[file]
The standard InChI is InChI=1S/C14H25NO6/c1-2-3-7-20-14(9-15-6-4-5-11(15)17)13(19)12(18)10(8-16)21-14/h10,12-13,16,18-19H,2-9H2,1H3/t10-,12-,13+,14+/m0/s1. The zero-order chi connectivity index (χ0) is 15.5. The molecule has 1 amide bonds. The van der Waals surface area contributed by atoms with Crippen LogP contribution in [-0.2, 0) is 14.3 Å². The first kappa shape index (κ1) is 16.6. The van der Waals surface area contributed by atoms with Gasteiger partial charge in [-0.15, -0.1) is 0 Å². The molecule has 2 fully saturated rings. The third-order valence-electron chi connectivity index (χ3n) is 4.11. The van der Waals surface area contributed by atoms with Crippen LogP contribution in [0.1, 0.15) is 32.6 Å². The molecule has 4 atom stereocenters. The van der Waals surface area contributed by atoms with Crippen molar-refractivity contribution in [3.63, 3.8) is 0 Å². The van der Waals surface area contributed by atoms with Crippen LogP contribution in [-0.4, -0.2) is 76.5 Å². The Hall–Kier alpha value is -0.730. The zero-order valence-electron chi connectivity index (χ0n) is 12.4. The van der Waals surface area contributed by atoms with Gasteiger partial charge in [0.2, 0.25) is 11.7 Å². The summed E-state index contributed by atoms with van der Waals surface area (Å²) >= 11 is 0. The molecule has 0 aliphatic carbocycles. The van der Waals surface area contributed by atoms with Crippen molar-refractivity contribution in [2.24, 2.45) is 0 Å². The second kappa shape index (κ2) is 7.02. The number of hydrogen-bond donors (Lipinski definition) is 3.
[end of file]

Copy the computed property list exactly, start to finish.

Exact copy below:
The standard InChI is InChI=1S/C14H25NO6/c1-2-3-7-20-14(9-15-6-4-5-11(15)17)13(19)12(18)10(8-16)21-14/h10,12-13,16,18-19H,2-9H2,1H3/t10-,12-,13+,14+/m0/s1. The zero-order chi connectivity index (χ0) is 15.5. The molecule has 1 amide bonds. The van der Waals surface area contributed by atoms with Crippen LogP contribution in [-0.2, 0) is 14.3 Å². The first kappa shape index (κ1) is 16.6. The van der Waals surface area contributed by atoms with Gasteiger partial charge in [-0.15, -0.1) is 0 Å². The molecule has 2 fully saturated rings. The third-order valence-electron chi connectivity index (χ3n) is 4.11. The van der Waals surface area contributed by atoms with Crippen LogP contribution in [0.1, 0.15) is 32.6 Å². The molecule has 4 atom stereocenters. The van der Waals surface area contributed by atoms with Crippen molar-refractivity contribution in [3.63, 3.8) is 0 Å². The van der Waals surface area contributed by atoms with Crippen LogP contribution in [-0.4, -0.2) is 76.5 Å². The Hall–Kier alpha value is -0.730. The zero-order valence-electron chi connectivity index (χ0n) is 12.4. The van der Waals surface area contributed by atoms with Gasteiger partial charge in [0.2, 0.25) is 11.7 Å². The summed E-state index contributed by atoms with van der Waals surface area (Å²) >= 11 is 0. The molecule has 0 aliphatic carbocycles. The van der Waals surface area contributed by atoms with Crippen molar-refractivity contribution in [2.24, 2.45) is 0 Å². The second kappa shape index (κ2) is 7.02. The number of hydrogen-bond donors (Lipinski definition) is 3.